The craftsmanship and materials of the painted sculptures in the Fengguo Temple

Environmental factors are the external conditions for the occurrence of diseases, while the physical and chemical characteristics of the materials of the painted sculptures are the internal fundamental factors of the diseases [54]. Through the discussion on the craftsmanship and materials of painted sculptures, the scientific connotation contained in the traditional techniques can be explained. It will provide some quantitative basis and technical guidance for the protection of painted sculptures in ancient temples.

Structure of the wooden skeleton

The scale, shape, weight capacity, stability, and durability of the painted sculpture are all closely related to the construction of the wooden skeleton [54]. Through X-ray detection and ground-penetrating radar analysis, the wood skeleton structure of the painted sculpture was basically determined. Firstly, the base layer is directly attached to the wood skeleton, and there are cracks of different degrees in it. Secondly, there is only one vertical wood skeleton. Other wood skeletons are connected by metal connectors. Thirdly, the structure of the upper body of the wood skeleton is similar but not regular and the lower body can be distinguished by the wood skeleton runs through or not. Finally, the ancient coins from the base layer can be used as a judgment basis for historical restoration. Compared with the craftsmanship of other dynasties, the painted sculptures in the Fengguo Temple lack the step of winding or binding straw rope around the wooden skeleton [55]. During the on-site investigation, we found the base layer detached from the wooden skeleton in some locations. This may be concerned with the missing step. There are many functions of winding or binding straw rope around the wooden skeleton. It can enhance the adhesion of base layer when molding and help the clay hang on the skeleton. It can fill the inner space of the painted sculpture to reduce the weight and thickness. When the wet base layer gets thoroughly dried and shrinks, the straw rope can prevent the base layer from detaching from the wooden skeleton to some extent. The straw rope is breathable and the water evaporates easily. Therefore, the wooden skeleton inside is not easy to decay [54]. From the films of the X-ray detection, we could find many traces of historic repair. For example the ancient coin in the base layer, it represents the respect and worship for the Bodhisattva by artisans when repairing. Different levels of cracks in different position cannot be ignored. The cracks will become the emphasis of subsequent repair. The X-ray detection can only inspect the local characteristics of painted sculptures. As for the overall shape of the wooden skeleton, conjoint analysis needs to be performed by ground-penetrating radar.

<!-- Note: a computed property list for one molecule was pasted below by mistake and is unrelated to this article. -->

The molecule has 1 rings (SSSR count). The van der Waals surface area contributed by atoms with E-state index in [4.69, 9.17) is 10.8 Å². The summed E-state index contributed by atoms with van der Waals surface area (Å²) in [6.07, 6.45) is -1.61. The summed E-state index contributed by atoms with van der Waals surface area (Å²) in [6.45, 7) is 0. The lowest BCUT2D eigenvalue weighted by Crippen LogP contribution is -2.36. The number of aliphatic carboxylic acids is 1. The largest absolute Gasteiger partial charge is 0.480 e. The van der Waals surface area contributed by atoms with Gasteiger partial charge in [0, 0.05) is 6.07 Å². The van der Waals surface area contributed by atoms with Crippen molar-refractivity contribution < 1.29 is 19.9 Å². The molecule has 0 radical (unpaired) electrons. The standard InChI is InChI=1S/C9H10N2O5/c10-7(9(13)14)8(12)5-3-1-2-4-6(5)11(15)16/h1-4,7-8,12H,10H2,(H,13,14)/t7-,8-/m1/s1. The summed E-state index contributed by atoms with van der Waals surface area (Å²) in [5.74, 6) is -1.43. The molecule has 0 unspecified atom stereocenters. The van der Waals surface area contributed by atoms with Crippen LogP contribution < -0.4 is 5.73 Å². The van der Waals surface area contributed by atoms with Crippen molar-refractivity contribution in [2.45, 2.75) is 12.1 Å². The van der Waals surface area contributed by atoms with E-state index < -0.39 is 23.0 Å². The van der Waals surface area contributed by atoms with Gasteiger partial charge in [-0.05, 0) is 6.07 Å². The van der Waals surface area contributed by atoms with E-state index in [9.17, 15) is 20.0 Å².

By analyzing the anomalies of the profiles, we inferred the wooden skeleton roughly. The number of the anomalies stands for the number of the columns in the upper and lower parts. Furthermore, we drew images of the inferred skeleton structure of the painted sculptures. Through the investigation and analysis of 14 Bodhisattvas, it is found that the upper part of the sculpture was similar but irregular. The upper structure of F1P1, F1P2, F3P1, F3P2, F4P1, F5P1, F6P1, F6P2, F7P1, and F7P2 is made up of 4 horizontal columns. The upper structure of F2P1, F2P2, and F5P2 consist of 3 horizontal columns, while the upper structure of F4P2 consist of 5 horizontal columns. The lower part can be basically divided into two types, with a penetrative pillar or not. The center pillar of F1P1, F1P2, F2P1, F3P1, F5P1 and F5P2 runs through the whole body, while other painted sculptures doesn’t. It is obvious that when making the wooden skeleton, there was no uniform standard and model. The craftsmen built the internal structure according to the actual situation of each painted sculpture and their own experience.

Characteristics of the pigment layer

A series of analyses were conducted on 14 pigment layer samples. We aim to analyze the micro morphological characteristics and mineral composition of the pigment layer comprehensively. The samples are available in red, green and blue colours. Based on the comprehensive experimental results, we have basically determined that the corresponding mineral components of red, green and blue are cinnabar & minium, atacamite and Prussian blue. Each colour in turn is discussed below.